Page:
# Verifying gravity from our lab.

• agnosticjoe
In summary, the student calculated the gravity by using the general solution to the position equation of motion and using the slope of a linear fit. However, the slope was incorrect and he needed to use a more sophisticated analysis to find the gravity.
agnosticjoe

## Homework Statement

We had our lab yesterday in engineering physics where we had a car with nearly no friction descending down an incline plane. The incline was at 16 degrees, and we used data studio to record a crazy amount of trials at various distances. The point of this is to calculate gravity.
I should also add, that there was a time taken from when the car passed two gates.. so we have an average of distances vs times (10 sets of data).. that's what the slope is.

2. Homework Equations and what I've tried

Originally for the prelab i solved what i considered to be the correct general solution to find acceleration from the position equation of motion.

I came up with -2( r sin 16) / t^2. This is obviously wrong because I'm not getting anywhere near gravity with this.

I'm pretty sure I'm supposed to use the slope of a linear fit of the data points somehow into this, but for some reason i don't really understand how it relates to this equation. I thought the slope for the distance vs time^2 was supposed to be the acceleration.. guess I'm wrong.. anything to help me understand this and get me to the desired solution would be amazing.

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It isn't clear what has been measured.
Did you measure the time for the car to roll down a certain distance from an initial position where the speed was zero? (Was the first gate practically at the starting position?)

If so, you could apply the formula d = 0.5at^2 and solve for the acceleration down the ramp. This would be less than 9.81 m/s^2 because of the angle of the ramp, so it would have to be divided by sin(16). Pretty much what your formula says.

You could calculate the acceleration from each of your data sets and average them.

A more sophisticated analysis would show the data on a graph so that the trend of the data can be seen and found with a best fit line. To do this, you must see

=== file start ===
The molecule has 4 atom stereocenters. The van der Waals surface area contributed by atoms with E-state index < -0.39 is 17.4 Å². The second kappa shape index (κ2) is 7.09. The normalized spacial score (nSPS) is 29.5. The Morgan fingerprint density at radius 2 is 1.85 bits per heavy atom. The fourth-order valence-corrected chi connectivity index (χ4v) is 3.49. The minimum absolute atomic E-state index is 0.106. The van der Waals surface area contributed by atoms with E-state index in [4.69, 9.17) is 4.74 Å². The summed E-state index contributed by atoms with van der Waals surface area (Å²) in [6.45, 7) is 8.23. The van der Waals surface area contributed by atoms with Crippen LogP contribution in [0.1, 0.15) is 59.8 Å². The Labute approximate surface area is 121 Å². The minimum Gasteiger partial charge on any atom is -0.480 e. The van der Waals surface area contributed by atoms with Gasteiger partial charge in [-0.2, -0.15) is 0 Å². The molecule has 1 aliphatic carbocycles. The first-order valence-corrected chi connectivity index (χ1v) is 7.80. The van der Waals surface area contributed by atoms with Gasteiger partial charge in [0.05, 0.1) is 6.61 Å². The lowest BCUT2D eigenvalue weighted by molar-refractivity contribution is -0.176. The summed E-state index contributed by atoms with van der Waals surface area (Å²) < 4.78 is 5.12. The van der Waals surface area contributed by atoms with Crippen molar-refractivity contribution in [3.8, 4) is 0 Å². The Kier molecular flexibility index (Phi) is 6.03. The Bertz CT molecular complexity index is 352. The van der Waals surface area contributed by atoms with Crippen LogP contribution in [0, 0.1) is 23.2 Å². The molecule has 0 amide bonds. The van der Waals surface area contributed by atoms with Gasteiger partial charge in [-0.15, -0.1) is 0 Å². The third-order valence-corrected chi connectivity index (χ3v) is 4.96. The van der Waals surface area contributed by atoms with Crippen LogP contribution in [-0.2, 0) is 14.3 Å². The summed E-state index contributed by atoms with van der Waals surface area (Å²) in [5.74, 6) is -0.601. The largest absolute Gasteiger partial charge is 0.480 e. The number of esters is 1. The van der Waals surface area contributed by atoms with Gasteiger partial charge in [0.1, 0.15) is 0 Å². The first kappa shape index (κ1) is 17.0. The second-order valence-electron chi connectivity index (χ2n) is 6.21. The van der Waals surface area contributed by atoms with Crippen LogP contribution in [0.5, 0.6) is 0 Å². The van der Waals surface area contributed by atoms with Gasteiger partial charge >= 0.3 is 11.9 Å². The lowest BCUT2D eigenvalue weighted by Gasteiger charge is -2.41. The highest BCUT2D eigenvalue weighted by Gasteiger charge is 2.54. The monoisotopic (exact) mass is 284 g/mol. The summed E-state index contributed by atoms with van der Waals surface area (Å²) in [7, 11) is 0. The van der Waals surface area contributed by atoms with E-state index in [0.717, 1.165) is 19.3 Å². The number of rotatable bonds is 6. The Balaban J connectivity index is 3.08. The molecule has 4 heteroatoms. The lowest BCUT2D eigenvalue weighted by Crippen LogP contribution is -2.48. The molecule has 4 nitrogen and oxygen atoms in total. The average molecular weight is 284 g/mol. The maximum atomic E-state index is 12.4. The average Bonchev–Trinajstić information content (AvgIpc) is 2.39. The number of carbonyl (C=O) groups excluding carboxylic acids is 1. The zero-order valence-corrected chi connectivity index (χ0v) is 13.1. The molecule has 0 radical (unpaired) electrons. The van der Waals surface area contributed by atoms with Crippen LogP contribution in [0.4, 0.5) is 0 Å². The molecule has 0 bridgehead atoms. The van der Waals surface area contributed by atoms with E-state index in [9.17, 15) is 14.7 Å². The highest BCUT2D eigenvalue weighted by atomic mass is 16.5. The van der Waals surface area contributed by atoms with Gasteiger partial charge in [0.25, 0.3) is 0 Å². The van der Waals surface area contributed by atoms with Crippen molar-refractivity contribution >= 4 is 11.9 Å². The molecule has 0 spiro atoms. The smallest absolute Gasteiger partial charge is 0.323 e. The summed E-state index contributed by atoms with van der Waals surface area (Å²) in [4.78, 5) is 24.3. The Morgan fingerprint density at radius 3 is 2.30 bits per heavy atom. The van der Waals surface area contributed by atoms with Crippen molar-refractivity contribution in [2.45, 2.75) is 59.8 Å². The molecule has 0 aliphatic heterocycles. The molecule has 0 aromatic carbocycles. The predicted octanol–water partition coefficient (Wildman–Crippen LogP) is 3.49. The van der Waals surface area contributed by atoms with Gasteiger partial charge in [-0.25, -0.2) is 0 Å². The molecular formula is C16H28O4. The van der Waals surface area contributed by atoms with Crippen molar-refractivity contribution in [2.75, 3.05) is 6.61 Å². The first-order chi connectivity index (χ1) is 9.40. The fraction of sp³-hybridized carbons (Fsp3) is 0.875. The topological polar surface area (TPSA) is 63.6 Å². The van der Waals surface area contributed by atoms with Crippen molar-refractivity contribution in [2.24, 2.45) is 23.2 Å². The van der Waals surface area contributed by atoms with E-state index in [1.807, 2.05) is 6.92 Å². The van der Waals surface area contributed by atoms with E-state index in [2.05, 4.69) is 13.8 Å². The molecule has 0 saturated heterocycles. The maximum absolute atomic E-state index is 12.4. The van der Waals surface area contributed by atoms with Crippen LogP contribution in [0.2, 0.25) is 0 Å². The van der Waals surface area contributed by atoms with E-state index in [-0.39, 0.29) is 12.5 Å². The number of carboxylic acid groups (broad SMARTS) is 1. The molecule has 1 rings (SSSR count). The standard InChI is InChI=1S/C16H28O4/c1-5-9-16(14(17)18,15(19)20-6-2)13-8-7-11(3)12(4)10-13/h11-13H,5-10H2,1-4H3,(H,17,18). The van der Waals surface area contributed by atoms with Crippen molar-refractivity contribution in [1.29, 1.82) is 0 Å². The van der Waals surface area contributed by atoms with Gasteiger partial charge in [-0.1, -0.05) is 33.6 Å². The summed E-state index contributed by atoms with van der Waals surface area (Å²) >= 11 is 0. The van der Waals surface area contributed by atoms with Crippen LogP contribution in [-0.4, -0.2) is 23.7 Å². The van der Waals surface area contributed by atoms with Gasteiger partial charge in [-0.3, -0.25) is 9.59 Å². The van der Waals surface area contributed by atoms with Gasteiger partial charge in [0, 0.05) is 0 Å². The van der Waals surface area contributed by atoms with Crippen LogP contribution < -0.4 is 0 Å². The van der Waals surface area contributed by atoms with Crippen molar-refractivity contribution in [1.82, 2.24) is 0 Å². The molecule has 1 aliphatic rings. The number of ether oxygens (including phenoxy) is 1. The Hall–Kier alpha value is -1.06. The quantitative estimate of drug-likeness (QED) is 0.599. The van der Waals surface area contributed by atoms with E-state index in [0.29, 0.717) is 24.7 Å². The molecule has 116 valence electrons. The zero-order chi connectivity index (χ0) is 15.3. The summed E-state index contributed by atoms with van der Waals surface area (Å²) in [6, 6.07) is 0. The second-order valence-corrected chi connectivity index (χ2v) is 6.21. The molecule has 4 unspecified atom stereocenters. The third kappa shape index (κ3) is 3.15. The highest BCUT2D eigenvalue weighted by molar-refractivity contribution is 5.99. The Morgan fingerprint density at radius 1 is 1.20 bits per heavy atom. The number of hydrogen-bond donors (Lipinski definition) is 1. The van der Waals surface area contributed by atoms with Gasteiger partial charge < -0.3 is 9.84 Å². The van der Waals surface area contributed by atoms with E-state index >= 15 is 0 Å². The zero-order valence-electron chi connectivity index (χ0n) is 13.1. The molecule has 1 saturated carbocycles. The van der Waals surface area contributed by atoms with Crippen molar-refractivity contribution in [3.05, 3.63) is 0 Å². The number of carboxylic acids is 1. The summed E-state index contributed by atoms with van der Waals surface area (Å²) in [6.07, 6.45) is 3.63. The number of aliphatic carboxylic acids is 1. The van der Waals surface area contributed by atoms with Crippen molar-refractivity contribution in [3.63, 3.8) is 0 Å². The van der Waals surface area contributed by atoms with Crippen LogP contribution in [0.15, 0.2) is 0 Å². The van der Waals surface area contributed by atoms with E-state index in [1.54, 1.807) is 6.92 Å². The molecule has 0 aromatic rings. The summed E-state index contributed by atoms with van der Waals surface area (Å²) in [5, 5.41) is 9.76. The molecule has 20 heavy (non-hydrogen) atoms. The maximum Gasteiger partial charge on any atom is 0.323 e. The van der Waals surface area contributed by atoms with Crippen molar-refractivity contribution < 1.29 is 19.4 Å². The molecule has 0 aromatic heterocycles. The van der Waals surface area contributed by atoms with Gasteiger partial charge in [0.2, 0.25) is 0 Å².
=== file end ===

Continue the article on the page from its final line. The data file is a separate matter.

d = 0.5at^2 as a linear equation corresponding to y = mx + b.
What will you choose as the "y" to put on the vertical axis of the graph?
What will you choose as the "x" to put on the horizontal axis?
You want the slope or "m" to be the thing you want to find - acceleration.

I'm sorry i was too vague. I measured distances between two gates with a photo lens. The time it took for the car to roll down from point a to point b was also measured. Then those are the graphs i did the fit on.

I've been trying things for the last hour non stop.. so far I'm here.

2(dx/dt^2) = g sin 16 dx/dt^2 = 1.373x+.112 x = .8900s x=t where t was the average time value of the ten trials. dx/dt^2 was the slope of the fit on d vs. t^2

I get 9.8m/s^2 if i do this.. but i don't know if how i set it up is valid.

y axis is distance x-axis is time squared

I measured distances between two gates
Is the first gate at the top, or starting point, where the speed is zero?
Do points a and b refer to the locations of these two gates?

I have no way of understanding how you found 2(dx/dt^2) so I can't say if it is correct. Your derivation should begin with some commonly known formula. Is dx/dt a derivative?

delta x= v naught *t +.5at^2
initial velocity was indeed zero
a=2(change of x/ chang of t^2)

then change of x/ change of y=1.373(.8900)+.112 i let x = the average time it took on all the runs. that's the equation for the slope so i figured since the fit line was on the distance vs. time squared
that is equal to acceleration.

then i found g sin 16 = a from a free body diagram

g sin 16 = 2(1.373(.8900)+.112)
then i did 2(1.373(.8900)+.112)/ sin 16

Sorry for being so crude I've never tried talking geek on a forum :). I'll learn how to do the real symbols soon. And learn to be more clear on what I'm trying to get across.

## 1. How is gravity verified in a lab?

Gravity can be verified in a lab using various experiments and equipment such as pendulums, mass and weight measurements, and free fall experiments.

## 2. Can gravity be manipulated in a lab setting?

No, gravity cannot be manipulated in a lab. It is a natural force that cannot be controlled or altered.

## 3. How does verifying gravity in a lab contribute to scientific understanding?

By verifying gravity in a lab, scientists can confirm the mathematical equations and theories that describe the force of gravity. This contributes to our overall understanding of the laws of physics and the behavior of objects in the universe.

## 4. What are some potential sources of error in verifying gravity in a lab?

Potential sources of error in verifying gravity in a lab could include inaccuracies in equipment, external factors such as air resistance, and human error in conducting experiments or recording data.

## 5. Are lab experiments the only way to verify gravity?

No, lab experiments are not the only way to verify gravity. Other methods such as astronomical observations and theoretical calculations can also be used to verify the existence and behavior of gravity.

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